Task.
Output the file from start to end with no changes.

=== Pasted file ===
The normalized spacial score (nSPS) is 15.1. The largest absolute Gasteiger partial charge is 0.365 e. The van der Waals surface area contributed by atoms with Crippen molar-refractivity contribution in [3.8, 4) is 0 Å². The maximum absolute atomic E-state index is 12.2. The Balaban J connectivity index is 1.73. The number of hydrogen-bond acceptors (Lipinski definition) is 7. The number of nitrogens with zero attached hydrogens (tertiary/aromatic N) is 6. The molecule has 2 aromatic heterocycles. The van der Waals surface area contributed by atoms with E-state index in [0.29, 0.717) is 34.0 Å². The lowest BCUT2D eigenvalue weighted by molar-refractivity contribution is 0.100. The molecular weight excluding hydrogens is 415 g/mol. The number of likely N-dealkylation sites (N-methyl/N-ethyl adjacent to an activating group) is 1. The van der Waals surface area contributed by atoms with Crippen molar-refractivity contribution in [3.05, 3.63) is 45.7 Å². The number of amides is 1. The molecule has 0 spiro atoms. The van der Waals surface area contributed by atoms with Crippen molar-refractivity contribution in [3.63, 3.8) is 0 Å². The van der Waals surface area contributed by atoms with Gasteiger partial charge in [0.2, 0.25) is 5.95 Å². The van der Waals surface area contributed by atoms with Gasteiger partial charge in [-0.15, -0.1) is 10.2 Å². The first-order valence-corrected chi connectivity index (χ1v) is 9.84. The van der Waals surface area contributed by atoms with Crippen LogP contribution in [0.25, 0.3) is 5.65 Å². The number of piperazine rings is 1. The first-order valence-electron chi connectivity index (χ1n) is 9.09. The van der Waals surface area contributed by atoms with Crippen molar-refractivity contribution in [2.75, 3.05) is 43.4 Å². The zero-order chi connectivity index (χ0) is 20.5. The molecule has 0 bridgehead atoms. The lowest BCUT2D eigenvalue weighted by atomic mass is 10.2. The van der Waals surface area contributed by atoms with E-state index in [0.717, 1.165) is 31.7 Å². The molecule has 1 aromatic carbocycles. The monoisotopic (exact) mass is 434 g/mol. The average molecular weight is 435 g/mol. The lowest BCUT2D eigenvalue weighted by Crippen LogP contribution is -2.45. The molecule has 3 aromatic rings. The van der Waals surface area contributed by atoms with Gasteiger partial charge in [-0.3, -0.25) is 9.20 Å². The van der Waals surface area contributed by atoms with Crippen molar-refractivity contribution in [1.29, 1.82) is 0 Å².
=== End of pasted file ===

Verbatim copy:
The normalized spacial score (nSPS) is 15.1. The largest absolute Gasteiger partial charge is 0.365 e. The van der Waals surface area contributed by atoms with Crippen molar-refractivity contribution in [3.8, 4) is 0 Å². The maximum absolute atomic E-state index is 12.2. The Balaban J connectivity index is 1.73. The number of hydrogen-bond acceptors (Lipinski definition) is 7. The number of nitrogens with zero attached hydrogens (tertiary/aromatic N) is 6. The molecule has 2 aromatic heterocycles. The van der Waals surface area contributed by atoms with E-state index in [0.29, 0.717) is 34.0 Å². The lowest BCUT2D eigenvalue weighted by molar-refractivity contribution is 0.100. The molecular weight excluding hydrogens is 415 g/mol. The number of likely N-dealkylation sites (N-methyl/N-ethyl adjacent to an activating group) is 1. The van der Waals surface area contributed by atoms with Crippen molar-refractivity contribution in [3.05, 3.63) is 45.7 Å². The number of amides is 1. The molecule has 0 spiro atoms. The van der Waals surface area contributed by atoms with Crippen molar-refractivity contribution in [3.63, 3.8) is 0 Å². The van der Waals surface area contributed by atoms with Gasteiger partial charge in [0.2, 0.25) is 5.95 Å². The van der Waals surface area contributed by atoms with Gasteiger partial charge in [-0.15, -0.1) is 10.2 Å². The first-order valence-corrected chi connectivity index (χ1v) is 9.84. The van der Waals surface area contributed by atoms with Crippen LogP contribution in [0.25, 0.3) is 5.65 Å². The number of piperazine rings is 1. The first-order valence-electron chi connectivity index (χ1n) is 9.09. The van der Waals surface area contributed by atoms with Crippen molar-refractivity contribution in [2.75, 3.05) is 43.4 Å². The zero-order chi connectivity index (χ0) is 20.5. The molecule has 0 bridgehead atoms. The lowest BCUT2D eigenvalue weighted by atomic mass is 10.2. The van der Waals surface area contributed by atoms with E-state index in [0.717, 1.165) is 31.7 Å². The molecule has 1 aromatic carbocycles. The monoisotopic (exact) mass is 434 g/mol. The average molecular weight is 435 g/mol. The lowest BCUT2D eigenvalue weighted by Crippen LogP contribution is -2.45. The molecule has 3 aromatic rings. The van der Waals surface area contributed by atoms with Gasteiger partial charge in [-0.3, -0.25) is 9.20 Å². The van der Waals surface area contributed by atoms with Crippen molar-refractivity contribution in [1.29, 1.82) is 0 Å².